Three Takeaways From the Historic D.C. Statehood Hearing
The House of Representatives held the first hearing on D.C. statehood since 1993. The point of the hearing was to jump-start the process to vote on (and likely pass) H.R. 51, which would make the District the 51st state. Dozens of statehood advocates were inside the hearing, including Barbara Mitchell who arrived at Capitol Hill around 7 a.m. and was one of the first in line.
Fittingly, Delegate Eleanor Holmes Norton oversaw the statehood hearing because House Oversight Committee Chairman, Rep. Elijah Cummings (D-Md.), wasn’t able to make it.
“Statehood would give D.C. residents equal democratic rights,” said Holmes Norton at the start of the hearing, adding that H.R.51 has 220 co-sponsors but none are Republicans.
Holmes Norton introduced H.R. 51 in January, but will not be allowed to vote for it because she represents D.C., which is not a state. In addition to having a non-voting representative in the House, Washingtonians do not have any voting representation in the Senate. The District's 700,000 residents are disenfranchised, even though they pay more in federal taxes per capita than residents living in any other state, collectively $28 billion in 2018, and the District’s population is greater than that of Vermont and Wyoming. Factoids like these came up repeatedly throughout the hearing.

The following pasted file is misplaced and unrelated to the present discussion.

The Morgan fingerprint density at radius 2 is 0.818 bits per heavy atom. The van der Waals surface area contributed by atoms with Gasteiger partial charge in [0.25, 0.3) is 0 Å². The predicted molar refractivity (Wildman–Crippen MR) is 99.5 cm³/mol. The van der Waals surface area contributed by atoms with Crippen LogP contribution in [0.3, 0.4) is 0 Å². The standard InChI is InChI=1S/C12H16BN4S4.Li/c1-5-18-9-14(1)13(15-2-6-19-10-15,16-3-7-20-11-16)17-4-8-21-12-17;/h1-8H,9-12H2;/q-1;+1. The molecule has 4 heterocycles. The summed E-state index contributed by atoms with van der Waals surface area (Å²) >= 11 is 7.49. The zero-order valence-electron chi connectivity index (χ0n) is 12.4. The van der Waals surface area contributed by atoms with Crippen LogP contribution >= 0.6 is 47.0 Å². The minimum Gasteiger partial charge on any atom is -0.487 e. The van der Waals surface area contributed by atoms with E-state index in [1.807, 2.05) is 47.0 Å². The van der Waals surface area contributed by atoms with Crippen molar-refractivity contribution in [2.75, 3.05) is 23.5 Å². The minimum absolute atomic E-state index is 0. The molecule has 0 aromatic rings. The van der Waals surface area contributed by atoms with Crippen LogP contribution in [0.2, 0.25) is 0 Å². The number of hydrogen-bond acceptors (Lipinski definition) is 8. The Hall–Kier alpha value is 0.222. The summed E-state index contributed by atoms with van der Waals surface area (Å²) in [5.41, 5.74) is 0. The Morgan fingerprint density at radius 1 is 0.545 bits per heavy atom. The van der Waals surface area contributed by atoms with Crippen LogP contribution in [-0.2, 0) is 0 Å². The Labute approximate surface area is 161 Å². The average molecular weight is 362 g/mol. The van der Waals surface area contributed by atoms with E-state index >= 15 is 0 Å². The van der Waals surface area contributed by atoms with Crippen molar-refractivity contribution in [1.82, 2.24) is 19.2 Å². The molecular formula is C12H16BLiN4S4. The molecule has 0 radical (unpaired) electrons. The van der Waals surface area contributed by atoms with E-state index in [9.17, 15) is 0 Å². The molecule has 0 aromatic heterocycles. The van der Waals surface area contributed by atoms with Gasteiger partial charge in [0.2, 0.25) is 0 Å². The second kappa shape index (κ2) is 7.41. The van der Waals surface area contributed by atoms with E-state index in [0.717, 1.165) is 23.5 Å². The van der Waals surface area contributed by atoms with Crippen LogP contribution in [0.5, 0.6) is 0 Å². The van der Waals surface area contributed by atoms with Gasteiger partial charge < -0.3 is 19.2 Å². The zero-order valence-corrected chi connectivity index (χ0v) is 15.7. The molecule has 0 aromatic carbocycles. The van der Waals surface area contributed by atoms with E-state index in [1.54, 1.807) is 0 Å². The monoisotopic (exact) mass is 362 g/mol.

“Laws we pass are subject to review of this Congress,” said Mayor Muriel Bowser. “Our very existence can be wiped away from Congress.”